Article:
Contrary to the opinions of many retail employees, I actually like my part-time job. I like talking to people, and I enjoy helping them find what they’re looking for — especially considering it usually has to do with literature. I’ve spent my entire life loving books, and I intend to making a living writing them (eventually).

I’ve worked for the same bookstore for a little more than two years now, starting in the summer just before the start of my senior year of college. I was in a bit of a transitional phase, figuring out where I was headed and absolutely terrified of leaving school to be in the “real world.” When I think back on everything I’ve seen and done, all while still working at the bookstore, it’s sort of crazy to me. But I love it! I’ve met so many amazing people, made great friends, met my boyfriend/one-time coworker, whom I dearly love… and I get to talk about books and music all day.

That being said, as with any job where you’re routinely dealing with the public, there are just days I go to clock in and think, “Hmm. I’m in a sassy mood tonight. I’ve got to watch it.” Constantly going from my day job to my night job can be a bit draining, as anyone can imagine, especially considering I now have to change from my “business casual” day clothes to my “rough and messy” night clothes at work. Without a break in my day, working for roughly 14 hours straight isn’t really a great time.

Still, I know that’s definitely not the customer’s fault. I wouldn’t take it out on them — unless they get rowdy with me. Then we might have a problem. Which we frequently do.

Exhibit A:

I have a customer who loves to argue with me about coupons. I mean, really loves to argue. I don’t see her too often, but I have to brace myself when I see her get in line. Inevitably, I’m always the free cashier when she approaches (I have a magnetic way of attracting negativity, apparently). Now I know we’re in a tight economy — we’re all feeling it — but arguing rudely with a short girl behind the register about whether or not you have a coupon for 20 percent off of a book isn’t really the way to correct the problem. And when she finally does find some scrap of paper with our store name emblazoned somewhere on it — often it’s not even a real coupon — it’s months old. Like, two months old.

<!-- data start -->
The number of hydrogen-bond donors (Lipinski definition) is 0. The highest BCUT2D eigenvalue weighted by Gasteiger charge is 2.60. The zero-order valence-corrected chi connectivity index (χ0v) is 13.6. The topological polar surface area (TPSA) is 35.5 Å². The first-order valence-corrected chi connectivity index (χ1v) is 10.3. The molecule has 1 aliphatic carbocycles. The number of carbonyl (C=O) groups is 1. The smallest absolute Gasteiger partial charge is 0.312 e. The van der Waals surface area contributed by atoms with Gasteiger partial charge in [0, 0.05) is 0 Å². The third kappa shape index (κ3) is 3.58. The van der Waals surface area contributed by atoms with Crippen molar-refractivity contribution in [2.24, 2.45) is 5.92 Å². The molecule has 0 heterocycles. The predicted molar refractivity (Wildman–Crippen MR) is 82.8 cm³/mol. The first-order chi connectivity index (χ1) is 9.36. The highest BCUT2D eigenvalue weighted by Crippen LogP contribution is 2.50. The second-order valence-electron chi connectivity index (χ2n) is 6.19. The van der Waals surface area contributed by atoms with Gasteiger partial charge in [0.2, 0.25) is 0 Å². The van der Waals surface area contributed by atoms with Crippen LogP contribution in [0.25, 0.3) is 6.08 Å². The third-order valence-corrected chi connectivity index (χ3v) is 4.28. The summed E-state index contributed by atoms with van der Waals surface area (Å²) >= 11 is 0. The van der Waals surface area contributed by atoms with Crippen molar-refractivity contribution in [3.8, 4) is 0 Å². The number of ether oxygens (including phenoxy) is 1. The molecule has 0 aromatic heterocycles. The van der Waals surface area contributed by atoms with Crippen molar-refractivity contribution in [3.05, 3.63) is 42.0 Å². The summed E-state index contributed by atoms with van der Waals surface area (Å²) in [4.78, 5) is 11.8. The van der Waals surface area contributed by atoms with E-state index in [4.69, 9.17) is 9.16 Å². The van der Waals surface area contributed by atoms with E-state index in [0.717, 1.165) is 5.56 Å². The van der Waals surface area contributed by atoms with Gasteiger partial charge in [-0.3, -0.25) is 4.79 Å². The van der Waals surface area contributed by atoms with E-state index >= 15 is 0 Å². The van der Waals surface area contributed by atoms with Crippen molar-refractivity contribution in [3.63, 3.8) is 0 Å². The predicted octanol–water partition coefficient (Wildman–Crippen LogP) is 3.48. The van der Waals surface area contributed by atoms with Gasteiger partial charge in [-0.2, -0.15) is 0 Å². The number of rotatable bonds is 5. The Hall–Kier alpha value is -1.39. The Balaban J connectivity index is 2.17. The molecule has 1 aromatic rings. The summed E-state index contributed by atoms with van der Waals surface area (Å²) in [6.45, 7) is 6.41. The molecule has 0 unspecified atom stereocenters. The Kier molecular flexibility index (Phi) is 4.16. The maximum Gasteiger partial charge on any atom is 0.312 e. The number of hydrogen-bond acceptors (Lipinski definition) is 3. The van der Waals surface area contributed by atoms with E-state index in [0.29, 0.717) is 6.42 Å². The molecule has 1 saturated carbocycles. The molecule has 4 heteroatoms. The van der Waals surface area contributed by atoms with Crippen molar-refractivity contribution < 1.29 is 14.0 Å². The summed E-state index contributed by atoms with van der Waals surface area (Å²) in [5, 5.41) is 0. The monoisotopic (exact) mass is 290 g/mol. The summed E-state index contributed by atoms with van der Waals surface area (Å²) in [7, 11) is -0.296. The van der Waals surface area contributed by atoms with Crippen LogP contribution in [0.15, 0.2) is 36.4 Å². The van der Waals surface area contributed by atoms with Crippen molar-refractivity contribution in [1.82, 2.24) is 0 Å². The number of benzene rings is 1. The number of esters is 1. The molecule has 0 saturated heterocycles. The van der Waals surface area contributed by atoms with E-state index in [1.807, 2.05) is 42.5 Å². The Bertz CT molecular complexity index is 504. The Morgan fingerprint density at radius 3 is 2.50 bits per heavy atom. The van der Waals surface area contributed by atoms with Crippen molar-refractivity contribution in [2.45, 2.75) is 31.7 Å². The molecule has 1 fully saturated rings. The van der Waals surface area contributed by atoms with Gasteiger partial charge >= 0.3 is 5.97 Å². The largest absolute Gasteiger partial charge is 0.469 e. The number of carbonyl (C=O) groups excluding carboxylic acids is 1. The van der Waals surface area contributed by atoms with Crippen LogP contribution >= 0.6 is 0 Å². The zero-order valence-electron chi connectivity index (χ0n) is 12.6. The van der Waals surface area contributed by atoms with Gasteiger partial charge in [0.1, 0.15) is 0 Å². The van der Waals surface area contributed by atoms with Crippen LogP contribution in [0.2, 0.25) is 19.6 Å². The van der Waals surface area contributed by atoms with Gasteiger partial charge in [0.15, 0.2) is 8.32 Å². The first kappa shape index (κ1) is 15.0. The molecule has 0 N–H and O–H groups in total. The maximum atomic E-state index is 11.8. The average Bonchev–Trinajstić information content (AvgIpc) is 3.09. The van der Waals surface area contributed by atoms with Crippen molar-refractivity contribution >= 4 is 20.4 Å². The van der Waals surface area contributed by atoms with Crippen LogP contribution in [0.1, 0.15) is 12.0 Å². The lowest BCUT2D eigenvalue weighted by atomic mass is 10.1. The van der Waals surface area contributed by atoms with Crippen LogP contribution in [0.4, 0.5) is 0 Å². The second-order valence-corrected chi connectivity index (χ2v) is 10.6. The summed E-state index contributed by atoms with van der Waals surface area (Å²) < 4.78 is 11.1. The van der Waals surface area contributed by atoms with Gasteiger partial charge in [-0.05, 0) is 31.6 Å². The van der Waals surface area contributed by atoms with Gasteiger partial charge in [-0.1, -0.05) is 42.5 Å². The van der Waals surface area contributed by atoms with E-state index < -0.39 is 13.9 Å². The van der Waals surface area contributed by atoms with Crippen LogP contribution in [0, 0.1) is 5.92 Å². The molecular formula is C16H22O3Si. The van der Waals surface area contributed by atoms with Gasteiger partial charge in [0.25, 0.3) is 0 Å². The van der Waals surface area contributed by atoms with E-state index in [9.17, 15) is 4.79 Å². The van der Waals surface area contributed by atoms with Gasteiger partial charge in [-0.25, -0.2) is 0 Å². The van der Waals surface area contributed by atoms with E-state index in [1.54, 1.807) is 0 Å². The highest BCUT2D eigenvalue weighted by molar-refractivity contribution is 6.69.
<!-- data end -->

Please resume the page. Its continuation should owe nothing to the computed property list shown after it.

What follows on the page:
“So, you’re not going to honor it?” she asks me, staring blankly and angrily from behind her thin-framed glasses.

“It’s from June,” I say, staring just as blankly back at her. “I can’t take it.”

“Do you have another coupon I could use?”

“No, ma’am — we don’t have extra coupons. I need to have one to scan.”

“So you’re not going to take it.”


“This is really inconvenient for me…” she says, shaking her head and sighing angrily. “Your competitor would take it.”

“Okay,” I say, trying to diffuse the situation as quickly as possible. Other customers are starting to stare at her — she’s shaking. “Well, I’m sorry.”

“You’re not sorry.”

I blink a few times, then crack a small smile. “Okay,” I say again.

“You’ve really inconvenienced me,” she continues, her hands literally trembling as she shuffles through the contents of her massive purse. “And since you’ve inconvenienced me, I’m going to inconvenience you.”

Resolutely, my customer picks up her dark bag and completely upends it on the counter in front of me. I watch with a mix of shock, disbelief and horror as a wallet, wadded tissues, a glasses case, scraps of paper, miscellaneous other coupons and who knows what else spill all across my register, covering even the book she was trying to purchase in the first place.

In my head, I’m thinking, Lady, you’re not inconveniencing me — I get paid by the hour. In reality, I say nothing. What can you say? Anything I say can and definitely will be used against me — and if there’s one thing I never do, it’s talk back to customers. It gets you absolutely nowhere, and it just gives them additional ammo when they inevitably ask to speak to a manager.

So my customer continues rifling through all the junk on the counter as I take a step back, absorbing the equally bemused and horrified expressions of my coworkers. Eventually Purse Lady gives up, buys her book (at full price — no discount) and storms off, still grumbling about how this is why we’re going to close — because our competitor is so much better, blah blah blah. Of course, the obvious response to this is, “Then why not go shop there?” I don’t say this either, of course. That would be a suicide mission. And we’re not going to close.

Good thing I drank a latte before I clocked in.